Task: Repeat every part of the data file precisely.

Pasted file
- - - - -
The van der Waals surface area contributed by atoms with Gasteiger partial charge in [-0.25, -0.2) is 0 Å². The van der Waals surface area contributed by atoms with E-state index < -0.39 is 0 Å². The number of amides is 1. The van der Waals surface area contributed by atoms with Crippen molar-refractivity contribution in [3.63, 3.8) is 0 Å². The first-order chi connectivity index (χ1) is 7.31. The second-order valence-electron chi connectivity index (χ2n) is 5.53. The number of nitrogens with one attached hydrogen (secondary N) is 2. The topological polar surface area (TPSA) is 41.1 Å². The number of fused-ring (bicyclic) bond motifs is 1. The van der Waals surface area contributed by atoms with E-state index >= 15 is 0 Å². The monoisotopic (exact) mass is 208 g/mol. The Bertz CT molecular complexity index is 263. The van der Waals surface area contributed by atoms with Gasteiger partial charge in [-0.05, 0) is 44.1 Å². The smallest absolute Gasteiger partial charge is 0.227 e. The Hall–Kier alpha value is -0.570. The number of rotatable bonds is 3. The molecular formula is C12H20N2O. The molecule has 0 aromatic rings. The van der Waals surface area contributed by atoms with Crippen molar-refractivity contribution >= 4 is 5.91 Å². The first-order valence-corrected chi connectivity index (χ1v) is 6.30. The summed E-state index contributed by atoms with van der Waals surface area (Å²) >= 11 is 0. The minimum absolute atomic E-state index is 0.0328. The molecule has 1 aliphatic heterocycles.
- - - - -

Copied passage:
The van der Waals surface area contributed by atoms with Gasteiger partial charge in [-0.25, -0.2) is 0 Å². The van der Waals surface area contributed by atoms with E-state index < -0.39 is 0 Å². The number of amides is 1. The van der Waals surface area contributed by atoms with Crippen molar-refractivity contribution in [3.63, 3.8) is 0 Å². The first-order chi connectivity index (χ1) is 7.31. The second-order valence-electron chi connectivity index (χ2n) is 5.53. The number of nitrogens with one attached hydrogen (secondary N) is 2. The topological polar surface area (TPSA) is 41.1 Å². The number of fused-ring (bicyclic) bond motifs is 1. The van der Waals surface area contributed by atoms with E-state index >= 15 is 0 Å². The monoisotopic (exact) mass is 208 g/mol. The Bertz CT molecular complexity index is 263. The van der Waals surface area contributed by atoms with Gasteiger partial charge in [-0.05, 0) is 44.1 Å². The smallest absolute Gasteiger partial charge is 0.227 e. The Hall–Kier alpha value is -0.570. The number of rotatable bonds is 3. The molecular formula is C12H20N2O. The molecule has 0 aromatic rings. The van der Waals surface area contributed by atoms with Crippen molar-refractivity contribution >= 4 is 5.91 Å². The first-order valence-corrected chi connectivity index (χ1v) is 6.30. The summed E-state index contributed by atoms with van der Waals surface area (Å²) >= 11 is 0. The minimum absolute atomic E-state index is 0.0328. The molecule has 1 aliphatic heterocycles.